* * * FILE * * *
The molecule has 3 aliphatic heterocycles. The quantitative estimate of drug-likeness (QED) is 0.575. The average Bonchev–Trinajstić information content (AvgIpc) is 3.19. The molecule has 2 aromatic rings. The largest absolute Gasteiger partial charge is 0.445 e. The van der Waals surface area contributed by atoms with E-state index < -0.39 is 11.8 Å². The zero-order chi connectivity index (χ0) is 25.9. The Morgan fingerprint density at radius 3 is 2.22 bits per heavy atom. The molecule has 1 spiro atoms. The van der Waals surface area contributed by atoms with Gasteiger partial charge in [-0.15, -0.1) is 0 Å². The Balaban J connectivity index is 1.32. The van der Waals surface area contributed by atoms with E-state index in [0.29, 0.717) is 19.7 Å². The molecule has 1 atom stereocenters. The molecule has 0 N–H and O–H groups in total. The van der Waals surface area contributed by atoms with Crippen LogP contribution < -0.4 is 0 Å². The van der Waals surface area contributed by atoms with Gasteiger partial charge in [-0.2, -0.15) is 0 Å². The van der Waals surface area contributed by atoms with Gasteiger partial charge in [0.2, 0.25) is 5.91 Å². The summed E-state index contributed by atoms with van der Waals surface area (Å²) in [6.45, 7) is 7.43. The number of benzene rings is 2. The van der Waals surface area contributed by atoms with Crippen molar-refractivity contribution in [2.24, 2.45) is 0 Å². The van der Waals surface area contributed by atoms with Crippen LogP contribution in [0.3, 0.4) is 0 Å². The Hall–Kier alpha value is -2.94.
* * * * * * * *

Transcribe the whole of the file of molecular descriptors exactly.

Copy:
The molecule has 3 aliphatic heterocycles. The quantitative estimate of drug-likeness (QED) is 0.575. The average Bonchev–Trinajstić information content (AvgIpc) is 3.19. The molecule has 2 aromatic rings. The largest absolute Gasteiger partial charge is 0.445 e. The van der Waals surface area contributed by atoms with E-state index < -0.39 is 11.8 Å². The zero-order chi connectivity index (χ0) is 25.9. The Morgan fingerprint density at radius 3 is 2.22 bits per heavy atom. The molecule has 1 spiro atoms. The van der Waals surface area contributed by atoms with Gasteiger partial charge in [-0.15, -0.1) is 0 Å². The Balaban J connectivity index is 1.32. The van der Waals surface area contributed by atoms with E-state index in [0.29, 0.717) is 19.7 Å². The molecule has 1 atom stereocenters. The molecule has 0 N–H and O–H groups in total. The van der Waals surface area contributed by atoms with Crippen LogP contribution < -0.4 is 0 Å². The van der Waals surface area contributed by atoms with Gasteiger partial charge in [-0.2, -0.15) is 0 Å². The van der Waals surface area contributed by atoms with Gasteiger partial charge in [0.2, 0.25) is 5.91 Å². The summed E-state index contributed by atoms with van der Waals surface area (Å²) in [6.45, 7) is 7.43. The number of benzene rings is 2. The van der Waals surface area contributed by atoms with Crippen molar-refractivity contribution in [2.24, 2.45) is 0 Å². The van der Waals surface area contributed by atoms with Crippen LogP contribution in [0.3, 0.4) is 0 Å². The Hall–Kier alpha value is -2.94.